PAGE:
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Longstreet Highroad Guide to the North Carolina Mountains

By Lynda McDaniel

Design by Lenz, Inc. Decatur, Georgia.



Sherpa Guides > North Carolina Mountains > The Balsam Mountains > Carl Sandburg Home National Historic Site

Carl Sandburg Home National Historic Site

[Fig. 25(8)] Carl Sandburg, one of America's most beloved poets, drew great inspiration from the quiet beauty of Connemara, his 264-acre home in Flat Rock. Since 1968, the year Congress established the Carl Sandburg Home National Historic Site (one year after Sandburg's death), visitors have been able to share his experience. The site is administered by the National Park Service.

The name Flat Rock refers to the smooth outcroppings of Henderson gneiss which served as Cherokee Indian ceremonial grounds and later a trading area with European settlers. The town of Flat Rock, the State Theatre of North Carolina, Flat Rock Playhouse, and Connemara all rest atop these impressive outcroppings of granite.

Several easy and well-maintained trails course through the wooded property, encircling the Front Lake and heading to the summits of Glassy Mountain and Little Glassy Mountain. Along the way, shiny patches of galax, violet, rattlesnake plantain, periwinkle, and robins-plantain (Erigeron pulchellus) grow beneath the rhododendron, mountain laurel, huckleberry, and dogwood understory. A second-growth, oak-hickory climax forest associated with many large rock outcroppings forms the canopy.

The varied habitat here offers a haven for permanent resident and migratory birds. Available at the bookstore is a free folder containing a listing of 100 species of birds that have been spotted in the park, noting their seasons and abundance. From uncommon double-crested cormorant (Phalacrocorax auritus), great blue heron, and broad-winged hawk (Buteo platypterus) to regulars such as golden-crowned kinglet (Regulus satrapa), great crested flycatcher (Regulus satrapa), and downy woodpecker, the grounds are an excellent place for bird-watching.

From the parking area, the trail meanders uphill to the Main House and barn area where the bleating kids and goats beckon even the most avid hikers for a short detour. Today's goats are descendants of the prize-winning herd Sandburg's wife, Paula, raised. The well-marked trail to Glassy Mountain begins at the Main House and climbs steadily but comfortably with benches along the way. While the view en route is best before foliage, the vista from the summit offers a spectacular year-round panorama of Mount Pisgah and its neighboring peaks. Connecting trails for a longer hike lead to Little Glassy Mountain and around the Front Lake where beavers, Canada geese (Branta canadensis), and mallard ducks (Anas platyrhynchos) make their home.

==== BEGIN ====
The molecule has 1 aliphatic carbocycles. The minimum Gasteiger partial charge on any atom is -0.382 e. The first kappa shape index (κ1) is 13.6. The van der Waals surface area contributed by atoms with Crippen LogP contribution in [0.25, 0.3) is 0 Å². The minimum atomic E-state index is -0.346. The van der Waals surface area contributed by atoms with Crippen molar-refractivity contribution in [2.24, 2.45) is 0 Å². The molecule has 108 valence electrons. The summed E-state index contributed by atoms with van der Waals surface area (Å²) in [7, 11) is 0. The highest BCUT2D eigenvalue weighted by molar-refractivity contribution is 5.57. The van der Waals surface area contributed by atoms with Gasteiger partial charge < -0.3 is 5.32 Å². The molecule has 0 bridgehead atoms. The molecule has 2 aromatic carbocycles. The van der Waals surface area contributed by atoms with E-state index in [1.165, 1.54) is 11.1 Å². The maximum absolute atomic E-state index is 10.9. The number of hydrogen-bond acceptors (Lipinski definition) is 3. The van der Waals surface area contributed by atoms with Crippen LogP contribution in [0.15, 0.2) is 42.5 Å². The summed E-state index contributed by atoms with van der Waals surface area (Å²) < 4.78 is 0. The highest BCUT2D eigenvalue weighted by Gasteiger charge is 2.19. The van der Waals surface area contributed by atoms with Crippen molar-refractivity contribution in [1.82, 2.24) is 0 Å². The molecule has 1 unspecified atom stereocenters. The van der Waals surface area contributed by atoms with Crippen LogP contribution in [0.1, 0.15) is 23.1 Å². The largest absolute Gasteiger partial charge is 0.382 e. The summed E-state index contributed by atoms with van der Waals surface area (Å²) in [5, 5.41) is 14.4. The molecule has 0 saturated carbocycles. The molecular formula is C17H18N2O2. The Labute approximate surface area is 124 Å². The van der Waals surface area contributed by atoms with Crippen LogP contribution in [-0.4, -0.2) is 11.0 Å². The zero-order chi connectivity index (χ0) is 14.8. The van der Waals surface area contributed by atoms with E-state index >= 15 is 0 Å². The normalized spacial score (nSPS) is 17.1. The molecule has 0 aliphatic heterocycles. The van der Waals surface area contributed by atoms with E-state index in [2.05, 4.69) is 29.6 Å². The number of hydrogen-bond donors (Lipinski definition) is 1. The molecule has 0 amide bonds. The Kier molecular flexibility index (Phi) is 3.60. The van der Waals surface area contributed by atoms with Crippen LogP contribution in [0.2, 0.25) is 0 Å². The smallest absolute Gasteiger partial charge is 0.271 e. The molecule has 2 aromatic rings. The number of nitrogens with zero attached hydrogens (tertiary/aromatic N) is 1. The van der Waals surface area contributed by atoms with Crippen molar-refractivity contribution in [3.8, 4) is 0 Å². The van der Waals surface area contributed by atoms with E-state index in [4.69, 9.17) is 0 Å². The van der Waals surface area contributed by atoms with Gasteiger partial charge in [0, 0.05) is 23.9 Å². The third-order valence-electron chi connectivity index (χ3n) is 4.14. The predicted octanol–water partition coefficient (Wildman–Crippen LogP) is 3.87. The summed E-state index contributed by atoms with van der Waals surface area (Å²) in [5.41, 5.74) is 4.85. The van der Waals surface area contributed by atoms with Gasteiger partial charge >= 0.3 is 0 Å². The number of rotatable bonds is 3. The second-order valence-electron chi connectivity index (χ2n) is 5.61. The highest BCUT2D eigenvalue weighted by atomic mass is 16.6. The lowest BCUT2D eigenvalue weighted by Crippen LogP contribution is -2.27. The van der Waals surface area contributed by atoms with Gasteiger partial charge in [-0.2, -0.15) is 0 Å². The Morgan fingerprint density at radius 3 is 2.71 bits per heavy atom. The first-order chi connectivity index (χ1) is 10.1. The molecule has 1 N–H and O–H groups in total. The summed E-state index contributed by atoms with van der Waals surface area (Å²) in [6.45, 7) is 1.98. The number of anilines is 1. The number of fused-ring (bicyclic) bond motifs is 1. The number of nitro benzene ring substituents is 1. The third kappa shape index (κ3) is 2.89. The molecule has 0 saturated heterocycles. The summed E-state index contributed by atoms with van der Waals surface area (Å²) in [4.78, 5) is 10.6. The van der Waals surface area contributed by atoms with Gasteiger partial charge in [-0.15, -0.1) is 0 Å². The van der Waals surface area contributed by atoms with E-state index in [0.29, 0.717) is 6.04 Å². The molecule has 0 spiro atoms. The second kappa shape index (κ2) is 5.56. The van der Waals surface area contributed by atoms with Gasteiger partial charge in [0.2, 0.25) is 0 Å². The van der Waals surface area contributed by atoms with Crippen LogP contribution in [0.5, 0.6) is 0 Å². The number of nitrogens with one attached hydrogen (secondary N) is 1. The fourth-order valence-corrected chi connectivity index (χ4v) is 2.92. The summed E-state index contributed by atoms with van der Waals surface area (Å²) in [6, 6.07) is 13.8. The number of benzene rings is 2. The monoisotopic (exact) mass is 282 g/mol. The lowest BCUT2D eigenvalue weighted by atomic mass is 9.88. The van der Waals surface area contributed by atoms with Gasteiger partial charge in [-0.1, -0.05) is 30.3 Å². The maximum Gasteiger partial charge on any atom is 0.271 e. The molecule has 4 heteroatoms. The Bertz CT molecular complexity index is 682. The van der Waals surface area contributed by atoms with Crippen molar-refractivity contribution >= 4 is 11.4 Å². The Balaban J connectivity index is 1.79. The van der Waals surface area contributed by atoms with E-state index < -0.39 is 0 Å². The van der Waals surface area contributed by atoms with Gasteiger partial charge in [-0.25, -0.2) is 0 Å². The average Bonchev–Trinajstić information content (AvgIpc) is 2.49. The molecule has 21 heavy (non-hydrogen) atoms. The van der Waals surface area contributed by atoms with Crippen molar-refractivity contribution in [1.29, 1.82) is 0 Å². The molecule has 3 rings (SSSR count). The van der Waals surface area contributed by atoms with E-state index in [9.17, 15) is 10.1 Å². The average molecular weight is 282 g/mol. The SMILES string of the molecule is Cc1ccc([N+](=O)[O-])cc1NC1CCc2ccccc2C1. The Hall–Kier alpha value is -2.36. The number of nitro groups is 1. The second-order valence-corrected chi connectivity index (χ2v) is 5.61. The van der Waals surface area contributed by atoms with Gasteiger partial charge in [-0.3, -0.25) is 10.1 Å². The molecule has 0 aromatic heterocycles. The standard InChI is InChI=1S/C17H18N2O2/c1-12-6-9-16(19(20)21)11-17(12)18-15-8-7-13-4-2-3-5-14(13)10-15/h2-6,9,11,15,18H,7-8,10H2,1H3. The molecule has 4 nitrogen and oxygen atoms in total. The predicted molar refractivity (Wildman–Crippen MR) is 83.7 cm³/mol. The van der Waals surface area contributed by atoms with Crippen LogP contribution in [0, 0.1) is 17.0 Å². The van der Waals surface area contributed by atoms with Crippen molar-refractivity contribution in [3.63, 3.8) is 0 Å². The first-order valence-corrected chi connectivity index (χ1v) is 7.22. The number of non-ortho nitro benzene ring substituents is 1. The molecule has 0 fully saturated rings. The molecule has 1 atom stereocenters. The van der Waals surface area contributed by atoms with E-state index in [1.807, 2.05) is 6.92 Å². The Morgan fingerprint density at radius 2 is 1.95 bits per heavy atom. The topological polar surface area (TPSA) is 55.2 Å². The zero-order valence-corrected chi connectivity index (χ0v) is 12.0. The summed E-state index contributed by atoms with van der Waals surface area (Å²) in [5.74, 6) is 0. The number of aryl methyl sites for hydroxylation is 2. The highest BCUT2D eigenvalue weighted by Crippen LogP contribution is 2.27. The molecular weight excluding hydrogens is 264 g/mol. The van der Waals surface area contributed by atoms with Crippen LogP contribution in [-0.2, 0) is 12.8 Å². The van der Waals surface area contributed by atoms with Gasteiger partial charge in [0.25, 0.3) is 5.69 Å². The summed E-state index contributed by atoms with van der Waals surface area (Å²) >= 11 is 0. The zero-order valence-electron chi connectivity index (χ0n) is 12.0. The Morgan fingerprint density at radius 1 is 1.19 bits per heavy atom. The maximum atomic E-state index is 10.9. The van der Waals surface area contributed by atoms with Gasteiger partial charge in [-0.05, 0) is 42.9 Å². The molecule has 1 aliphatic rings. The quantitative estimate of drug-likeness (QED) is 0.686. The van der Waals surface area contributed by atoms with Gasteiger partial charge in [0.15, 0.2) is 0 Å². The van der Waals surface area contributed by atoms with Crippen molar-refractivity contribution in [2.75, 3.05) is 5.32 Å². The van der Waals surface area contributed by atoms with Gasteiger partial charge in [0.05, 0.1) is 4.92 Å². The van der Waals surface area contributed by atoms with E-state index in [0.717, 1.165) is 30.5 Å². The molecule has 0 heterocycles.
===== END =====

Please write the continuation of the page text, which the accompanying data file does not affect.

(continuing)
For a special lunch or dinner after touring Connemara, Highland Lake Inn is less than a mile away. Many ingredients for the fresh cuisine are picked daily from the colorful and fragrant organic gardens on the grounds. Traveling north on US 25 from Flat Rock, turn right onto Highland Lake Drive. Turn right at the dam and waterfalls.

Glassy Mountain Trail

Little Glassy Mountain Loop Trail

Front Lake Loop Trail

Approximately 14,000 visitors come to Pearson’s Falls each year to see the lush, water-sprayed environment surrounding the 90-foot falls, which is filled with more than 200 varieties of ferns, wildflowers, algae, and mosses.Pearson's Falls

[Fig. 25(9)] In 1931, this family-owned glen and surrounding forest were in danger of being sold to a timber company. The Tryon Garden Club intervened, protecting the secluded valley and 250 acres of woodland for generations of picnickers, hikers, bird watchers, and students. It remains under the club's ownership and management today.

Designated a North Carolina Heritage Area, the park's centerpiece is a thundering falls of nearly 90 feet. The lush, water-sprayed environment surrounding it is filled with more than 200 varieties of ferns, wildflowers, algae, and mosses, many outlined in a booklet sold at the gatehouse.

The park's 14,000 visitors each year include bus loads of young science students on field trips. In addition, the area, which is also a wildlife preserve, serves as an outdoor laboratory for nearby college and university botany programs.

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Published (print): 1999, Published (Web): December 2000, Revised (Web): November 2002, ISBN: 1-56352-463-5
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